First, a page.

Friends: As usual, the first day of the festival offered nothing but market fare (films that have paid to be here, rather than receiving invitations) other than the gala Opening Night Film--formal attire required. Among the 60 or so films I had to choose from, about a quarter of what would be on tap in the days to follow, was the lone bicycling-themed film of the festival, "Field of Stars," a Spanish film that had been the Opening Night film of Chicago's Latino Film Festival. Among several strands of its story was that of a teenager who is being groomed to be racer. The film takes place in the Pyrenees. Its promotional material featured a couple of evocative photos of the young man out training. This film could be the highlight of the festival for me.
It would be my third film of the day at two o'clock in the 73-seat Palais I screening room. My first two films were also sports related, the Thai feature "Dream Team" about the country's annual national tug-of-war competition for kindergartners and the U.S. "Deep Winter," a Warren Miller-type ski genre film with a bit of a story. It wasn't long into either of these films that I was eager for them to be done with. Neither had little appeal beyond their niche markets--children and ski fanatics. At least "Deep Winter" had some spectacular Alaskan scenery and Michael Madsen playing a helicopter pilot. It may be the only film of the festival whose credits I will see. Normally I'm in a rush to get to the next screening. Today I wasn't and since the film had several Telluride mentions and even a quick shot of its main street, I was curious to see if I knew anyone who had worked on the film. I hadn't.
I snuck in half an hour of an exceptional Indian film, "Frozen," in an adjoining theater before slipping out for my bicycling fix, only to receive the tragic news that the print had failed to arrive from Chicago. But the news wasn't all bad as the film's representative said they expected a print for the film's other screening in five days and as a consolation he was passing out its DVD, almost better than seeing it. And it allowed me to return to "Frozen" and its stunning black and white cinematography in the high Himalayas with breathtaking shot after shot of birds and frozen ice on barbed wire and indigenous faces that had me going "wow".
It was one of three of my day's selections that featured dramatic alpine terrain. Besides the skiing film there was "Climber's High" from Japan, one of several movies here about plane crashes. This one focused on a newspaper's coverage of the worst airline crash in history that left 520 dead. It was overly ambitious, two hours and 15 minutes, trying to be a psychological study of the lead newsman and his torments as an aging climber and being the bastard child of a GI, as well as dwelling on the trauma of the event and the paper's coverage of it.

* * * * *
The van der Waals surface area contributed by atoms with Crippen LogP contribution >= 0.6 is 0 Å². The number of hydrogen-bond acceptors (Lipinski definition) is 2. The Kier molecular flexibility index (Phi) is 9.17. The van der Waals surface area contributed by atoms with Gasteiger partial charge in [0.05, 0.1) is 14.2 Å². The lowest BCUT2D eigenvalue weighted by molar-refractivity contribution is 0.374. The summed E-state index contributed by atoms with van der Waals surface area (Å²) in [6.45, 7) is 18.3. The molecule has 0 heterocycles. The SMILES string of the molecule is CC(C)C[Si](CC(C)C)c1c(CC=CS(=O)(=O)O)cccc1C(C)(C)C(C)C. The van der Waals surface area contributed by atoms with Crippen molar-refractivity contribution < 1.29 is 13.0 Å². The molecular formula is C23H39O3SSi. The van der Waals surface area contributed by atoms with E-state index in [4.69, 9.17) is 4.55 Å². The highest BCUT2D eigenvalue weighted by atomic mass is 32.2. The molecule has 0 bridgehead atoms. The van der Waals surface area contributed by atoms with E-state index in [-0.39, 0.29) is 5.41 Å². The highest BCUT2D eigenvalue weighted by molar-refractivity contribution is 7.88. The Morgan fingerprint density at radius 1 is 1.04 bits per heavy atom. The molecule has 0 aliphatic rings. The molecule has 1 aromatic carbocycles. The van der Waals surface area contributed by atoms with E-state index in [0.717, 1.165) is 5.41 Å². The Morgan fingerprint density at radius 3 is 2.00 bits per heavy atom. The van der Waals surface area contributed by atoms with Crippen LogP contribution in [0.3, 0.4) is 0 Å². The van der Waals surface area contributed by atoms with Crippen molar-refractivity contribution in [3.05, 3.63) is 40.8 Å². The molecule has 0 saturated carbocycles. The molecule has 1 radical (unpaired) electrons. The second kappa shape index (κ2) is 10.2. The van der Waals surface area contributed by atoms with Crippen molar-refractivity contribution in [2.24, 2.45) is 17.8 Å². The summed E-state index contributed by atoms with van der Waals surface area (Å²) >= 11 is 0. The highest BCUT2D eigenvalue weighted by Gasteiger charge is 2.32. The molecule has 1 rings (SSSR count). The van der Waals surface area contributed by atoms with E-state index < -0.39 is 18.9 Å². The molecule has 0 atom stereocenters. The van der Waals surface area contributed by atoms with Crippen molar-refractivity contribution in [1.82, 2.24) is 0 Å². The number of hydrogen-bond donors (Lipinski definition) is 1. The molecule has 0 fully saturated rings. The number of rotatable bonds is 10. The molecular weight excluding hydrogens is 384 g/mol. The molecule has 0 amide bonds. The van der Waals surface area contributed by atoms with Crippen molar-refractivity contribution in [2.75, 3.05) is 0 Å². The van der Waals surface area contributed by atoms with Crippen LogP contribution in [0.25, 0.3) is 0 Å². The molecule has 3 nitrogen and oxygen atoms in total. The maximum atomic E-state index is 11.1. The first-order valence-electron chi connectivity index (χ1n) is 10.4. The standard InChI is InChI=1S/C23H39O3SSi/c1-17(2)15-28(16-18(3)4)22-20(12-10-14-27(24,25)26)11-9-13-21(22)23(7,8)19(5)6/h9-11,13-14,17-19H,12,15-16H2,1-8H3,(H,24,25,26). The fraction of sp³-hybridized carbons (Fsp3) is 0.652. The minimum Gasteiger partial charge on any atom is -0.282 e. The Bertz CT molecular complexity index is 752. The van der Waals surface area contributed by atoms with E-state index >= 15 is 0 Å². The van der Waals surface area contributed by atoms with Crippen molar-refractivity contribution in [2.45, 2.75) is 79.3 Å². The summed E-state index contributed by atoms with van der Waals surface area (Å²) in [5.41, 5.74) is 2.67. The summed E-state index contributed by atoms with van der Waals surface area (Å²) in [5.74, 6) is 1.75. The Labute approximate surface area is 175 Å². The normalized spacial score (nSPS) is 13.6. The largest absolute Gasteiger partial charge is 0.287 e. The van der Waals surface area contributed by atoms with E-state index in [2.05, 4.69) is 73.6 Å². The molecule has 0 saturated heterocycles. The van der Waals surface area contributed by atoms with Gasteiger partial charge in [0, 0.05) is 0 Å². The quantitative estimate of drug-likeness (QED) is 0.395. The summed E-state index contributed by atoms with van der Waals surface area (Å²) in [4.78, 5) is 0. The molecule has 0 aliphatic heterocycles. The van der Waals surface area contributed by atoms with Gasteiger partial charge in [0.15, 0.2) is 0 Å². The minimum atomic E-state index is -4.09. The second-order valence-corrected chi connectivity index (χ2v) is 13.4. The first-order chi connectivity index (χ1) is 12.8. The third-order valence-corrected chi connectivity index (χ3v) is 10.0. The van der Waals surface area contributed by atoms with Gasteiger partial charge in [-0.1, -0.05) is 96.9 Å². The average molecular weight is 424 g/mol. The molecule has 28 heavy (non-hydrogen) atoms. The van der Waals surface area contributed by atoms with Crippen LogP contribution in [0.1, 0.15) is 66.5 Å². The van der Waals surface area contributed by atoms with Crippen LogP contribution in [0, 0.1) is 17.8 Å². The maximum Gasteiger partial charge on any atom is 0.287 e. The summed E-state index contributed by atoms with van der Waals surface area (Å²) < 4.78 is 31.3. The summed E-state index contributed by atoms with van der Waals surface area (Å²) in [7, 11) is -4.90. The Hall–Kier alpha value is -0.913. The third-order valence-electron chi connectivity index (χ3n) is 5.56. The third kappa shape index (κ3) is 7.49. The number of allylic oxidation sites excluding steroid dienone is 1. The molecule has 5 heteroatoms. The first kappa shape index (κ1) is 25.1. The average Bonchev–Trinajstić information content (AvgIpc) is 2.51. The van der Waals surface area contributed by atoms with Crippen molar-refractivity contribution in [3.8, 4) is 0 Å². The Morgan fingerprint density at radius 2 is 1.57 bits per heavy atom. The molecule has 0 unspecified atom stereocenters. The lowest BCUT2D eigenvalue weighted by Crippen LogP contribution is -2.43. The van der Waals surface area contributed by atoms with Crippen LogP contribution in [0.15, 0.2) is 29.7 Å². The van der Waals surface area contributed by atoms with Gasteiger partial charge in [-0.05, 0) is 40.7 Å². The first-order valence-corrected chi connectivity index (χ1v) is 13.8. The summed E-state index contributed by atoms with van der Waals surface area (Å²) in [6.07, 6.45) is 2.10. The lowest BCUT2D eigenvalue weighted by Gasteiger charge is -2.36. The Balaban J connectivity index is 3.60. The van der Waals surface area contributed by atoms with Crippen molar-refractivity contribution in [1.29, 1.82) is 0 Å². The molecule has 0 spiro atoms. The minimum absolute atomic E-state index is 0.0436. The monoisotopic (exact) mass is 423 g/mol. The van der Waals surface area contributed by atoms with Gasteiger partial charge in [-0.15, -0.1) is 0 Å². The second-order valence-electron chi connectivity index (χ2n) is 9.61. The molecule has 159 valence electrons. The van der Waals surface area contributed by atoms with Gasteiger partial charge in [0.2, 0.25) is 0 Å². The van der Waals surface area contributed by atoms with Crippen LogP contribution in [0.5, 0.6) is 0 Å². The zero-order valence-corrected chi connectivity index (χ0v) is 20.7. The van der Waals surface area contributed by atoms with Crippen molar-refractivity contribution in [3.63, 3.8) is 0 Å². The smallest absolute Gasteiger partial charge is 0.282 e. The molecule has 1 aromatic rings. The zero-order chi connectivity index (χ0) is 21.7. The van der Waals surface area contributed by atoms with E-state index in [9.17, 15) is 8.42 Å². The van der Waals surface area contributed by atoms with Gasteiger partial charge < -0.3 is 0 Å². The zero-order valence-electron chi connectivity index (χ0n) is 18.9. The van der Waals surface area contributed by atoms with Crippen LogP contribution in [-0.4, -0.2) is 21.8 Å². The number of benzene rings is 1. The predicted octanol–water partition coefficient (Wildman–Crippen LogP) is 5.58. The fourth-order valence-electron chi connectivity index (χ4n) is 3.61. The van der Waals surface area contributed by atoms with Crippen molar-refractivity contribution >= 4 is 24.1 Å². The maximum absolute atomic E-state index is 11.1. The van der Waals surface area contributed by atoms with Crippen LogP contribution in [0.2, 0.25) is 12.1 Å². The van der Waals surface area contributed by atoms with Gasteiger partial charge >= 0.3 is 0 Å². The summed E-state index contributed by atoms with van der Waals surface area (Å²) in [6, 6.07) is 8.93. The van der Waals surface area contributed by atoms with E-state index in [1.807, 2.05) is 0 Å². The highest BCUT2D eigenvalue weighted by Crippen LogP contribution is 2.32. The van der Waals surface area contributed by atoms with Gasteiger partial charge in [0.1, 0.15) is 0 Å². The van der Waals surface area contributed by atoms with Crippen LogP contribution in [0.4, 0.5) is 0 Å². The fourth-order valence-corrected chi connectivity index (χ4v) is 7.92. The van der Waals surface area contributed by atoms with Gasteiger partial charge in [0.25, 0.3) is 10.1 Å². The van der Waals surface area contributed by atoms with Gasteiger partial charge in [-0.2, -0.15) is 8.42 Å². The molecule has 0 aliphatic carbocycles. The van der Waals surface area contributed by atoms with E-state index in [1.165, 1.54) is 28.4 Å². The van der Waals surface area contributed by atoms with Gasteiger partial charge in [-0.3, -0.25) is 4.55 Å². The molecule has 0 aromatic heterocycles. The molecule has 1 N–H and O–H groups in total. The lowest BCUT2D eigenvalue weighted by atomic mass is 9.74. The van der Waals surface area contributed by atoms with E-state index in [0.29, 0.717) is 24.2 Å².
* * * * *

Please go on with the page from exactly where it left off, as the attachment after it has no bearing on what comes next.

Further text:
"The Caller", starring Frank Langella and Elliot Gould, suffered the same shortcoming. Langella is a corporate CEO with a conscience. He files a report to the detriment of his company that is his death warrant, literally, and he knows it. But for some reason he is given several days to live before he is assassinated. Both he and Gould are a pleasure to watch, but the story greatly begged credibility, especially the Langella flashbacks trying to explain his character. One of the highlights of the movie was Langella getting a pedicab ride in Manhattan.
While the formal-attired masses were watching "Blindness" starring Julian Moore and Mark Ruffalo by Fernardo Meirelles, the Brazilian director of "City of God" in the Palais, I was in the packed 142-seat Arcades Theater watching "The Warlords" an epic with a cast of thousands from Hong Kong that had recently swept the Hong Kong Oscars winning best picture, actor, director, cinematography, make-up. It was two hours of swords and arrows and cannon balls piercing bodies. Mel Gibson would have loved it.
I finally met up with Charles and Milos from Facets outside the theater on Rue Antibes, just a block from the waterfront. Milos was steamed over how awful the Opening Night film was but was very enthusiastic about "Waltz With Bashir" an Israeli animated feature in Competition that he had just seen at a press screening. He said it was much better than "Persopolis." The director of "Persopolis" is one of the nine members of the Competition jury. She must have been most welcome by jury president Sean Penn, as she asked to light up a cigarette for medicinal purposes at the day's earlier jury press conference. Once she lit up, Penn immediately lit up, as did one of the other women jurors. All the photos of Penn in the program and the various publications on the festival show him with a mustache, something he has given up. We were joined by a couple of Swiss women who Charles and I invariably sit with at the Palais Competition screenings. One had seen the Madonna directed "Filth and Wisdom" at Berlin. It was playing tomorrow in a 35-seat theater. I feared it could be mobbed. The woman said it was dreadful and to be avoided at all costs.
There was lots of news to catch up on, including that Werner Herzog will be doing a remake of Abel Ferrera's "Bad Lieutenant" from 1992 with Nicholas Cage replacing Harvey Keitel. Shooting is to commence in July, which could keep Herzog from Telluride. "Screen" magazine had an interesting story on how last year's Palm d'Or winner, "Four Months, Three Weeks and Two Days" had fared at the box office. It took in seven-and-a-half million dollars world-wide, one-third of that in France. It only made 250,000 dollars in Romania, as the country has only 35 theaters despite a population of 22 million. It grossed 1.1 million in the U.S.